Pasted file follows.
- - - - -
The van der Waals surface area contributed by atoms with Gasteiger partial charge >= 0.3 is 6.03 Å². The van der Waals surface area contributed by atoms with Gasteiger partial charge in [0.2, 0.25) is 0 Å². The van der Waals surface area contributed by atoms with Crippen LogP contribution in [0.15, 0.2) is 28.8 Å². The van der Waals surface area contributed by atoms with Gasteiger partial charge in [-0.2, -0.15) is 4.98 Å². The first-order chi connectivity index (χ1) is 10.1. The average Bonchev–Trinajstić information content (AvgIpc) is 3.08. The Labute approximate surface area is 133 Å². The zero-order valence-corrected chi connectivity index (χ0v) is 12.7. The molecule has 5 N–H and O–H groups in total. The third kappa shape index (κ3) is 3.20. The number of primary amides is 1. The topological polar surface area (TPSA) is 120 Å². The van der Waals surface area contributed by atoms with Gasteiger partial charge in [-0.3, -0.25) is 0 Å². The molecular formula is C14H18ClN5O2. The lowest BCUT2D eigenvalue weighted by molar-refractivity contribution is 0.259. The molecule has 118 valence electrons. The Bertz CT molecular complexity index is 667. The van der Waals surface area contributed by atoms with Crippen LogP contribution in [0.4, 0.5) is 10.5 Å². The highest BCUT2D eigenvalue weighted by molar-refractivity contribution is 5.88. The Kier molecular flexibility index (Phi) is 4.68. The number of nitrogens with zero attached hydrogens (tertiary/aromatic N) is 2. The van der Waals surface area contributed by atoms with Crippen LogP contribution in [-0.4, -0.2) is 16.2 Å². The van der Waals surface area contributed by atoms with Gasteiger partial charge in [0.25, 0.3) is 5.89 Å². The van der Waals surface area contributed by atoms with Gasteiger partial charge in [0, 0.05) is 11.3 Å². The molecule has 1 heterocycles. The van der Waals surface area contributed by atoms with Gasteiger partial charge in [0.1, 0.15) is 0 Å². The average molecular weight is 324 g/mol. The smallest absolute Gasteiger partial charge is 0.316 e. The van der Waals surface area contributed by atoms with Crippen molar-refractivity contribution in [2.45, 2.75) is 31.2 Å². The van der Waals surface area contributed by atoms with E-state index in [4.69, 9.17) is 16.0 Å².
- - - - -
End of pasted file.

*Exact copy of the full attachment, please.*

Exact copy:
The van der Waals surface area contributed by atoms with Gasteiger partial charge >= 0.3 is 6.03 Å². The van der Waals surface area contributed by atoms with Gasteiger partial charge in [0.2, 0.25) is 0 Å². The van der Waals surface area contributed by atoms with Crippen LogP contribution in [0.15, 0.2) is 28.8 Å². The van der Waals surface area contributed by atoms with Gasteiger partial charge in [-0.2, -0.15) is 4.98 Å². The first-order chi connectivity index (χ1) is 10.1. The average Bonchev–Trinajstić information content (AvgIpc) is 3.08. The Labute approximate surface area is 133 Å². The zero-order valence-corrected chi connectivity index (χ0v) is 12.7. The molecule has 5 N–H and O–H groups in total. The third kappa shape index (κ3) is 3.20. The number of primary amides is 1. The topological polar surface area (TPSA) is 120 Å². The van der Waals surface area contributed by atoms with Gasteiger partial charge in [-0.3, -0.25) is 0 Å². The molecular formula is C14H18ClN5O2. The lowest BCUT2D eigenvalue weighted by molar-refractivity contribution is 0.259. The molecule has 118 valence electrons. The Bertz CT molecular complexity index is 667. The van der Waals surface area contributed by atoms with Crippen LogP contribution in [0.4, 0.5) is 10.5 Å². The highest BCUT2D eigenvalue weighted by molar-refractivity contribution is 5.88. The Kier molecular flexibility index (Phi) is 4.68. The number of nitrogens with zero attached hydrogens (tertiary/aromatic N) is 2. The van der Waals surface area contributed by atoms with Crippen LogP contribution in [-0.4, -0.2) is 16.2 Å². The van der Waals surface area contributed by atoms with Gasteiger partial charge in [0.25, 0.3) is 5.89 Å². The van der Waals surface area contributed by atoms with Gasteiger partial charge in [0, 0.05) is 11.3 Å². The molecule has 1 heterocycles. The van der Waals surface area contributed by atoms with Gasteiger partial charge in [0.1, 0.15) is 0 Å². The average molecular weight is 324 g/mol. The smallest absolute Gasteiger partial charge is 0.316 e. The van der Waals surface area contributed by atoms with Crippen molar-refractivity contribution in [2.45, 2.75) is 31.2 Å². The van der Waals surface area contributed by atoms with E-state index in [4.69, 9.17) is 16.0 Å².